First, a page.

‘The first baby hedgehog we rescued was love-at-first-sight’

We speak to an expert about her hedgehog health centre and how to make your garden more hedgehog-friendly

Sara Stahl had to train for many years before setting up the centre Les P’tits Kipik (the little ones that prick)
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Sara Stahl’s love affair with hedgehogs happened unexpectedly, after rescuing one in 2008.

She tried to seek advice from health centres before eventually undertaking training to properly understand the hedgehog.

This was back when France had only a handful of centres dedicated to the animal, one of the oldest and most renowned being Le sanctuaire des hérissons, a hedgehog sanctuary founded in 1998 by a couple who had rescued an injured hedgehog.

While the sanctuary was going to call her rescued hedgehog Murphy, Ms Stahl chose Ci wèi, which is hedgehog in Chinese.

Read more: How to build a cosy hedgehog cabin

Hedgehog increasingly endangered

After years of training, Ms Stahl was permitted to set up her own health centre, Les P’tits Kipik (the little ones that prick) in Orsay (Essonne), before three others opened in Rueil-Malmaison (Hauts-de-Seine), Saint-Maur-des-Fossés (Val-de-Marne) and Chevreuse (Yvelines.)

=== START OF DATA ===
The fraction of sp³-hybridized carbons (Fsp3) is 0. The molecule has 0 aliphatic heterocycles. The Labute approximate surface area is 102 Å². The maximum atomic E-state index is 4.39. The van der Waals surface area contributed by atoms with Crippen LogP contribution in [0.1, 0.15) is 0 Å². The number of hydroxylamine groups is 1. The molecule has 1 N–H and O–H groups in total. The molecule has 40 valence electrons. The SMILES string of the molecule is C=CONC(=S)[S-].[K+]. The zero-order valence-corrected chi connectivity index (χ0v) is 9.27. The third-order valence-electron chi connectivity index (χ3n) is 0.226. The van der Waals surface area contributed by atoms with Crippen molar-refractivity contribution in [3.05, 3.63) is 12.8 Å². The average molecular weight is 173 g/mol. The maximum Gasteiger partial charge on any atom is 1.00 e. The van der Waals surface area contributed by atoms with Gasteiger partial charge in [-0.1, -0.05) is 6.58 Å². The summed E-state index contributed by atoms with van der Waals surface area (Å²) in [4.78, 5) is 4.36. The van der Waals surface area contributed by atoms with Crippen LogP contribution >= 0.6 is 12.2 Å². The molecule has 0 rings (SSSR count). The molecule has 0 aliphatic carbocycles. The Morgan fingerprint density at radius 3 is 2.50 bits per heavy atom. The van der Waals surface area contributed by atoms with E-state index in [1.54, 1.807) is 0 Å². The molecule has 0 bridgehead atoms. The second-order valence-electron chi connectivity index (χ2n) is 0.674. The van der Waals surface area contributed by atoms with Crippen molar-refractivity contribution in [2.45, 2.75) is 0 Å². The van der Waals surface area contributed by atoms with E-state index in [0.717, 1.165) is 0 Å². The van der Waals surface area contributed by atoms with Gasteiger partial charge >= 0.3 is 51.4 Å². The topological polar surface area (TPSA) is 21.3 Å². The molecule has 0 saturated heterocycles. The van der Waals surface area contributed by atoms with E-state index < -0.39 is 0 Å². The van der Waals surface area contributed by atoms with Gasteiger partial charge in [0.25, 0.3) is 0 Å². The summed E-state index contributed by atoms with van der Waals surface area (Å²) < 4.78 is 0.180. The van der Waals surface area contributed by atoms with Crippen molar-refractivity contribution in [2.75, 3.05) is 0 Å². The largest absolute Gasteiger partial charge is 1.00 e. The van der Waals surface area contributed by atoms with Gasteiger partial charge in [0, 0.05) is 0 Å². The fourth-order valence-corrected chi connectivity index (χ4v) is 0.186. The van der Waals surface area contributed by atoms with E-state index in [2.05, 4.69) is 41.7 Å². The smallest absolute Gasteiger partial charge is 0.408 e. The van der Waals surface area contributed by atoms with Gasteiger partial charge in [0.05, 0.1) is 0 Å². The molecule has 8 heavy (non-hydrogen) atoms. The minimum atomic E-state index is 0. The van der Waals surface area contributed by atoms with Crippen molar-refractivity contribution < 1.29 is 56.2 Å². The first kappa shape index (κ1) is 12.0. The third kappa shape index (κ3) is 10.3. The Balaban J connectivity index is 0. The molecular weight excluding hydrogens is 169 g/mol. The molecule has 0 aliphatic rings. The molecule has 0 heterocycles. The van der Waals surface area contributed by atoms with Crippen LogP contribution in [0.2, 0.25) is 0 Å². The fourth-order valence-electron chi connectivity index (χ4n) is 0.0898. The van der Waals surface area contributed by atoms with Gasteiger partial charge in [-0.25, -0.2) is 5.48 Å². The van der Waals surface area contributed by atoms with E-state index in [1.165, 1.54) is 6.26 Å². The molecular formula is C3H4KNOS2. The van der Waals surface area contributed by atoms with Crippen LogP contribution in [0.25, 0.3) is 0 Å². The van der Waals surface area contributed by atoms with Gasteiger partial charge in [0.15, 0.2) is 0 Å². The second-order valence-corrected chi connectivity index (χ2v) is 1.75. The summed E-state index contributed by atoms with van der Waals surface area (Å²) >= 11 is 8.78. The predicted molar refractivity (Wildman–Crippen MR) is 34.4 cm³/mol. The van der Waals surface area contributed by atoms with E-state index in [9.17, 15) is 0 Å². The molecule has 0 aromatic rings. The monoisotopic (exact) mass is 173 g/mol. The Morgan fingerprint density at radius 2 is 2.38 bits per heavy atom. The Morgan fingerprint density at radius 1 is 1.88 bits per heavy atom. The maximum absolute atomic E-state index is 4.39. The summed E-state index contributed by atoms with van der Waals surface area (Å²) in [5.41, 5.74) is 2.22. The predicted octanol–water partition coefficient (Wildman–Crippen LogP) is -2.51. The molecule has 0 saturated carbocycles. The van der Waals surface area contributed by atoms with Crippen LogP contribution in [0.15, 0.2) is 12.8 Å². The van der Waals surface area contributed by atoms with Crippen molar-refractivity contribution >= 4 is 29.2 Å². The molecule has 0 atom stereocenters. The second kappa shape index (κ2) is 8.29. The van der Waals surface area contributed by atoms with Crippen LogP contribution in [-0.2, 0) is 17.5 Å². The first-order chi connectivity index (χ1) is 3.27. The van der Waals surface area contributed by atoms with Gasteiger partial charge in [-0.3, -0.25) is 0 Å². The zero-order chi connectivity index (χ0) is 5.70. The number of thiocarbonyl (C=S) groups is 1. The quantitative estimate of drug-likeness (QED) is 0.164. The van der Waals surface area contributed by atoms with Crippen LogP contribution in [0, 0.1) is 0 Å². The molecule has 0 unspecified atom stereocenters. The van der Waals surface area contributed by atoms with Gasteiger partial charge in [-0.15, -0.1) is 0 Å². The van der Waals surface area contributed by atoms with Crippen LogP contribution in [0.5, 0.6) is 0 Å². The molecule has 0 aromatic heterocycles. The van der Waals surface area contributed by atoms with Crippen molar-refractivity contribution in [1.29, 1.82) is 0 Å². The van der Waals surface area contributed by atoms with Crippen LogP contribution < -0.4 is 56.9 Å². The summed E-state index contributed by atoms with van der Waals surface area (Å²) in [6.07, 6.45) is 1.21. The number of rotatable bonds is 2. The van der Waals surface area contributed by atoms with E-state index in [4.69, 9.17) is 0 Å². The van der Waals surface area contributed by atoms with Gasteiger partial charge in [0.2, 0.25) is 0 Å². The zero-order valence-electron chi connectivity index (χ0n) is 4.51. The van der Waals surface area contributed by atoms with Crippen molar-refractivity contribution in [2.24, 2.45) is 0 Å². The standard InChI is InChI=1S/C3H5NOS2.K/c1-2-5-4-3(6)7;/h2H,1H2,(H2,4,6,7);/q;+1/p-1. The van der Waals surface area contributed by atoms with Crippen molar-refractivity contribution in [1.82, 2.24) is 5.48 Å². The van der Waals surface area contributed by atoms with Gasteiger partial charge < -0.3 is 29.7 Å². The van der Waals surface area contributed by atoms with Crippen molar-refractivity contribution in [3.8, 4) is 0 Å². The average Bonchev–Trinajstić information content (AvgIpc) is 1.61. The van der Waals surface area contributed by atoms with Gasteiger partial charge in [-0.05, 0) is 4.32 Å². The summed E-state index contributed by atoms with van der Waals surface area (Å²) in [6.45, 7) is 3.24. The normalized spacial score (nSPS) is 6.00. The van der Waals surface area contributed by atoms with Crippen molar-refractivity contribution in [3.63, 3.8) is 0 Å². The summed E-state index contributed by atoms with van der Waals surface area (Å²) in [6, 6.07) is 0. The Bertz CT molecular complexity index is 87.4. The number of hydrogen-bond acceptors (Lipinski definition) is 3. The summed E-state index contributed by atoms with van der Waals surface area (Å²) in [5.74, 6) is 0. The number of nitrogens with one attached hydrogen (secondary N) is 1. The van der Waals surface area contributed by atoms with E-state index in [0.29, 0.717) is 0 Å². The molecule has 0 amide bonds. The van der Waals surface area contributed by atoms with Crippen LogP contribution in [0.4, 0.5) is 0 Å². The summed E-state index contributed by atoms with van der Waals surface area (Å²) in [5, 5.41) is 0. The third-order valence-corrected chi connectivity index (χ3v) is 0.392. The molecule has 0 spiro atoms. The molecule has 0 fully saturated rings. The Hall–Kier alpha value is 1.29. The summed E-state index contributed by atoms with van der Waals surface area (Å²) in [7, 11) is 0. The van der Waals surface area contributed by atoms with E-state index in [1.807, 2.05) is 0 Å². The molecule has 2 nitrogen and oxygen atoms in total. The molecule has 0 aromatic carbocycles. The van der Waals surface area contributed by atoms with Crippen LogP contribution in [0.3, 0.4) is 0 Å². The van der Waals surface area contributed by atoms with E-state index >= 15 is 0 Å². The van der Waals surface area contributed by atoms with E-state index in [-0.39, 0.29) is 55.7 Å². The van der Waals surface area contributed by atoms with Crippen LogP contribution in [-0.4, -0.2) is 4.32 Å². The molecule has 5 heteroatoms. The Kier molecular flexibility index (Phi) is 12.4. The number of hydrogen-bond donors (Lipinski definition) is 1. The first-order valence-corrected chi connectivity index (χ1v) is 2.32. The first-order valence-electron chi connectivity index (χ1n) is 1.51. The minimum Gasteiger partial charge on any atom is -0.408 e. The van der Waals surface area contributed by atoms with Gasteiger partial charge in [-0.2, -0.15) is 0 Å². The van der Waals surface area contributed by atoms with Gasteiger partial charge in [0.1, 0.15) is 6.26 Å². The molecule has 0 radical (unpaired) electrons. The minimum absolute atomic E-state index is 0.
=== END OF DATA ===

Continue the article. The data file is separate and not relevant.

Since she opened her centre, 520 hedgehogs have been rescued, with the four other centres taking 419 of them in 2022, a number that has exponentially increased over the years.

The Connexion interviewed Ms Stahl, one of the fresh faces of a new generation of French people looking to save an animal increasingly endangered by the changing condition of its environment.

Protected status prevents people helping

Ms Stahl’s fight for the improvement of hedgehogs’ well-being has helped foster a resurgence of interest in the animal.

A recent petition calling for measures to save them was signed by more than 268,000 people, with a goal of gaining 300,000 signatures.

Read more: Petition to change law to help hedgehogs survive in France gains pace

At the heart of it lies a change in the animal’s current status as a protected species, since it prevents people from picking them up or helping them even if they need it.

In addition, Ms Stahl gave Connexion readers advice on how to make a garden hedgehog friendly.

How did you become interested in hedgehogs?

It came a little bit by surprise.

My husband and I found a baby hedgehog in our garden in 2008. At the time, we moved heaven and earth to find a health centre.